Small town, big roles
Toni Schneider works for the community she loves
By Brogan Gillmore
During the hot spring days of late May, Chase County holds its annual rodeo, with bull riding, mutton busting, calf scrambles and plenty of beer. And in the thick of it all is Toni Schneider, director of the Chase County Chamber of Commerce, and arguably one of the most involved people in the Chase County community.
Schneider says that she’s plenty busy with the rodeo, from handling the media to setting up the opening ceremony, “and whatever else is needed.”
“Last year I sold beer.”
That “whatever else is needed” attitude has led Schneider into being nearly everywhere in Chase County — always with a smile on her face.
Schneider moved from Wichita to Chase County in 1991 when she married a local boy. That was when she fell in love with the Flint Hills and its people.
“What I love most about Chase County is that no matter how long you’ve been here you feel like you’ve lived here all your life. You’re family,” she said.
Although Schneider and her husband divorced, she remained in her new home, taking up ranching and farming.
In 2000, she tried moving back to Wichita, but promptly returned to Cottonwood Falls saying she felt isolated in the city.
“I had grown where I really liked small town life, where everybody waved, and if you had a problem you could just reach out to your neighbor,” Schnieder said.
In 2018 she became involved with the Chase County Chamber of Commerce and the following year, she became the director.
When asked if she would take the job Schnieder responded, “Sure. I’d love to,” planning to initially take up a part-time position.
As the director of the Chamber of Commerce in Cottonwood Falls, she oversees the ongoings of Chase County. Working with the local businesses and promoting tourism are only part of her responsibilities.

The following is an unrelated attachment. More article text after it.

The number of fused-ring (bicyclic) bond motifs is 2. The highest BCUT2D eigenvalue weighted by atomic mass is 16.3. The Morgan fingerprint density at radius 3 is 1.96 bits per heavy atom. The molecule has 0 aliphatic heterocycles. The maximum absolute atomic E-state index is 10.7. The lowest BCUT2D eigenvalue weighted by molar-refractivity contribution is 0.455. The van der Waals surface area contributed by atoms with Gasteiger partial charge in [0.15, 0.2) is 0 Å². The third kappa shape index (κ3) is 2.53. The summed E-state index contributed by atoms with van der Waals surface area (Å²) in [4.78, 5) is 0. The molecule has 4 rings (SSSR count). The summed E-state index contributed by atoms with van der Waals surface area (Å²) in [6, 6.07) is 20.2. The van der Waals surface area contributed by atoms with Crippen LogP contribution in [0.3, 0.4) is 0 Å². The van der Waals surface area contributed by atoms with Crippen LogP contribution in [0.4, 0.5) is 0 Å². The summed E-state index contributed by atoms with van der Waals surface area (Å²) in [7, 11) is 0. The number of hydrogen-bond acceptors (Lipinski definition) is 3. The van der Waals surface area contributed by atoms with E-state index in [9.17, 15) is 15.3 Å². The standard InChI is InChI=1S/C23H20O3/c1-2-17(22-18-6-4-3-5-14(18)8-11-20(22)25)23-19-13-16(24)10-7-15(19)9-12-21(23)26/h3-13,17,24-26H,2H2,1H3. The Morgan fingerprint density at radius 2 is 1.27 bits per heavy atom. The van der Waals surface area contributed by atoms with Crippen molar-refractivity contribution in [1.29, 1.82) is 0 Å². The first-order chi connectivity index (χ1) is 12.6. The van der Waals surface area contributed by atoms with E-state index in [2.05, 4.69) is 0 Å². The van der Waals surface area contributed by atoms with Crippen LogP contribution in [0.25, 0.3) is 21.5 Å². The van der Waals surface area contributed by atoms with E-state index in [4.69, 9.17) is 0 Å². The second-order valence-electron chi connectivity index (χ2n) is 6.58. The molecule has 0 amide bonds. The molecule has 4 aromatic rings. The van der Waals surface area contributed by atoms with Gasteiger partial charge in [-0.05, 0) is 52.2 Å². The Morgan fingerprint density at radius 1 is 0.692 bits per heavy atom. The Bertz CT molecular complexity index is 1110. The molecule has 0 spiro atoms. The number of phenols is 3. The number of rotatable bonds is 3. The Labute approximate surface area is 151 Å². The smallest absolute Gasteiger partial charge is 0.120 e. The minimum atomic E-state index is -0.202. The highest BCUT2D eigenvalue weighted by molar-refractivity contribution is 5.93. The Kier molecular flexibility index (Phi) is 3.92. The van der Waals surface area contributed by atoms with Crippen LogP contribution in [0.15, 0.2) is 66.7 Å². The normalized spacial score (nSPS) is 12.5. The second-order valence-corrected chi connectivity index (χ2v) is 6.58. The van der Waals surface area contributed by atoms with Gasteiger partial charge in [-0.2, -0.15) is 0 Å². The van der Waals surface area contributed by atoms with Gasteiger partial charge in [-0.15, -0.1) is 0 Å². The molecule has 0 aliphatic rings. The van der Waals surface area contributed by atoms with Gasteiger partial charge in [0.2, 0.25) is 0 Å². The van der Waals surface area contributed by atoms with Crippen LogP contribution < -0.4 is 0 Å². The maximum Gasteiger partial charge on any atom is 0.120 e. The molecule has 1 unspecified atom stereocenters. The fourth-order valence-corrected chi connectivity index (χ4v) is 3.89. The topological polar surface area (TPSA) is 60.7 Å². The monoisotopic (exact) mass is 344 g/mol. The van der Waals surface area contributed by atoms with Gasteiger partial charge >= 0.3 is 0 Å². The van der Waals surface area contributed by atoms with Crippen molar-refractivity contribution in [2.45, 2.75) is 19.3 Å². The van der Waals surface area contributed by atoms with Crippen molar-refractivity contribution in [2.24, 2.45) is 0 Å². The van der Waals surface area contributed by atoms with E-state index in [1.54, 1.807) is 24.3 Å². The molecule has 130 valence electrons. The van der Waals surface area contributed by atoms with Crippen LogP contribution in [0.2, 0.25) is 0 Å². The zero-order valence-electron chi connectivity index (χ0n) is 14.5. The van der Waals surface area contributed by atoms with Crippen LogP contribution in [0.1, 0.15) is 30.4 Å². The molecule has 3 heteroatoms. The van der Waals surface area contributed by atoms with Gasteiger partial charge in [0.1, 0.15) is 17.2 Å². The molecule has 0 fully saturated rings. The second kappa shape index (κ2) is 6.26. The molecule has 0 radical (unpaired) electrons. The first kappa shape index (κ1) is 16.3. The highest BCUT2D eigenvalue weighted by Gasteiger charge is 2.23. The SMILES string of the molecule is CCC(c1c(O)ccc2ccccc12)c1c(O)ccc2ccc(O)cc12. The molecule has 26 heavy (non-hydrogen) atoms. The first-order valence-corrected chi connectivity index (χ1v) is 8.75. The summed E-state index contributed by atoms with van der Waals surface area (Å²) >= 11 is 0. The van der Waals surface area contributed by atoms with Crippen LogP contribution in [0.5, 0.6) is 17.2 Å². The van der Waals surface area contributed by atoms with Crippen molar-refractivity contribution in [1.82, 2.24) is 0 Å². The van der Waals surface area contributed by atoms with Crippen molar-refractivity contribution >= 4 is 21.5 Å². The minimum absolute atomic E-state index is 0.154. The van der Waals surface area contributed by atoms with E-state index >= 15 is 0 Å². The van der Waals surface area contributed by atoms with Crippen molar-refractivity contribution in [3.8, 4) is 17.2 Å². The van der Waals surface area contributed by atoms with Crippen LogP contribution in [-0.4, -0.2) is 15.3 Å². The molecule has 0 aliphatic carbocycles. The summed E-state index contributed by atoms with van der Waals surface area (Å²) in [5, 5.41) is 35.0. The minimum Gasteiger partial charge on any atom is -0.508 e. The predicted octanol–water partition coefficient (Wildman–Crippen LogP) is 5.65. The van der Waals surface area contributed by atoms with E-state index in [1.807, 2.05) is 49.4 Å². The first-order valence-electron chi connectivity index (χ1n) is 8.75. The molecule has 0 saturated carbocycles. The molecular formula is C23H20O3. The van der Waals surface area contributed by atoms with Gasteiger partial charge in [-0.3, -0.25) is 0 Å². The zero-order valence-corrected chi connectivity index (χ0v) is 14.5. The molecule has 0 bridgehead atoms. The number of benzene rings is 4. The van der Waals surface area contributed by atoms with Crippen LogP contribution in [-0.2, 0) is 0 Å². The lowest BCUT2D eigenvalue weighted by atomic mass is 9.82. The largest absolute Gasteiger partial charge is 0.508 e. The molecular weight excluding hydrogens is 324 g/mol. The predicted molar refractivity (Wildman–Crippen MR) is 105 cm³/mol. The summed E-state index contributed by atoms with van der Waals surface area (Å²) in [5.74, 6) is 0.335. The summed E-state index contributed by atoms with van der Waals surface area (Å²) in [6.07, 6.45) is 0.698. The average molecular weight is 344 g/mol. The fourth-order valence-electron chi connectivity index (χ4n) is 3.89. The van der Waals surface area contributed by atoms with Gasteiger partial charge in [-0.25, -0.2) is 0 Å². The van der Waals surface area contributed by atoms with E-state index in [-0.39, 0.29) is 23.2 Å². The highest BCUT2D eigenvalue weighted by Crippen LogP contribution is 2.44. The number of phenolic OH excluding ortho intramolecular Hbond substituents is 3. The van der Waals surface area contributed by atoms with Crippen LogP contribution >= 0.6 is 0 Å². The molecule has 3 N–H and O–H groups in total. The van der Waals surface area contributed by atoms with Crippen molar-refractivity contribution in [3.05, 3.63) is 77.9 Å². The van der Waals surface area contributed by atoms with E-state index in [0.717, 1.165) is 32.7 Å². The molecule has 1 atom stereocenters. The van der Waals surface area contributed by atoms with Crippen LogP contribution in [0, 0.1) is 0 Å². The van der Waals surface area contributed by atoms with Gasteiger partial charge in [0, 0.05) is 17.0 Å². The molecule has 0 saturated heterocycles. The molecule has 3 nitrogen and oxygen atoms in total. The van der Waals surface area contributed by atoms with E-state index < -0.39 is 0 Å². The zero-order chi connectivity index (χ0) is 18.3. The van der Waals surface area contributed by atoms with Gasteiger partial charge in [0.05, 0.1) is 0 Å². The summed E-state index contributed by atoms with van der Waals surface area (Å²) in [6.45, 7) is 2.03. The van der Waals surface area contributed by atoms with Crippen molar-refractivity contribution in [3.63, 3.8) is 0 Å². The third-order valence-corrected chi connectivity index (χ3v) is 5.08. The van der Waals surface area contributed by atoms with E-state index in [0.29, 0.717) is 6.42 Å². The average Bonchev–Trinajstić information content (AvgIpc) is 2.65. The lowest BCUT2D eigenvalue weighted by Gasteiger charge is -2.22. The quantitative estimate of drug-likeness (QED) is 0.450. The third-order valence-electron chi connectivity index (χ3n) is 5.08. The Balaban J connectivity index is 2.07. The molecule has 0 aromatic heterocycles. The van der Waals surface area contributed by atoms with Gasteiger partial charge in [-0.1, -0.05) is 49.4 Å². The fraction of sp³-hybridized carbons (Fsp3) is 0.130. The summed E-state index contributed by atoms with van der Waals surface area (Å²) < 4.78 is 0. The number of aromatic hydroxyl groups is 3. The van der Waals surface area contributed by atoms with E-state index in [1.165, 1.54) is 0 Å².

Schnieder is also on the board for the rodeo, has volunteered for the Symphony in the Flint Hills, organizes the River Suite — the largest event put on by the Chamber of Commerce — and engages with the community through a local women’s club.
Schneider said that she still farms and ranches, but not nearly as much. She and her boyfriend have close to 300 head of cattle and 5,000 acres — shared with her boyfriend’s family.
She can name almost everybody in the area and does so while grinning ear to ear. And she is always willing to talk about the latest local news with anybody who walks into the Commerce building in Cottonwood Falls.
In all her roles, she finds that some things remain a constant.
“The weather,” she said.
Weather affects much of Schnieders work, from farming to commerce. Adding that all the flooding recently has put their farming behind. Along with the flooding came misfortune as Schneider’s house flooded with the rest of the crops. But members of the community worked to help one of their own.
“My coffee ladies got together and there were 10 people working on my house and helped me clean up after the flood, which was just incredible,” Schneider said, beaming as she recalled the incident.
The weather also had an ill effect on the Symphony in the Flint Hills this year, causing its cancellation for the first time in 14 years. When the symphony is in Chase County, it’s a boon for the local businesses, increasing commerce and tourism for the area, Schneider said.
“Whenever it’s not in Chase County, the businesses, I don’t want to say suffer, but really feel it,” Schneider said. It’s just business as usual, she said, not the boost they see when the event is close by.
With the cancellation of this year’s symphony, it seemed like it would be business as usual for the shops and restaurants. But that wasn’t the case, which Schnieder credits partly to an article in the Smithsonian putting a spotlight on the Flint Hills and the Symphony in the Flint Hills.
“It’s [the symphony] always been a really popular midwest event. People from Kansas City and Wichita come, but this year, I noticed there were travelers from even farther away,” she said.
Because of the influx of out-of-state ticket holders she said that more people stayed in lodges and took advantage of all Chase County offered. Schnieder said that this year had an even bigger impact.
“When the symphony was canceled, they weren’t going to pack up and leave, they were going to make the most of it. And really, I think, did,” she said.
Schnieder pointed to one man from Arizona who attended the River Suite the night before the symphony, bringing along 10 guests and adding to his experience.
Whether it is her work with the Chamber of Commerce and rodeo, or her involvement with the Chase County community Schnieder is everywhere with a smile on her face ready to help. When asked why she does it, Schneider said “I just love it, you know? They’re my people, this is my family.”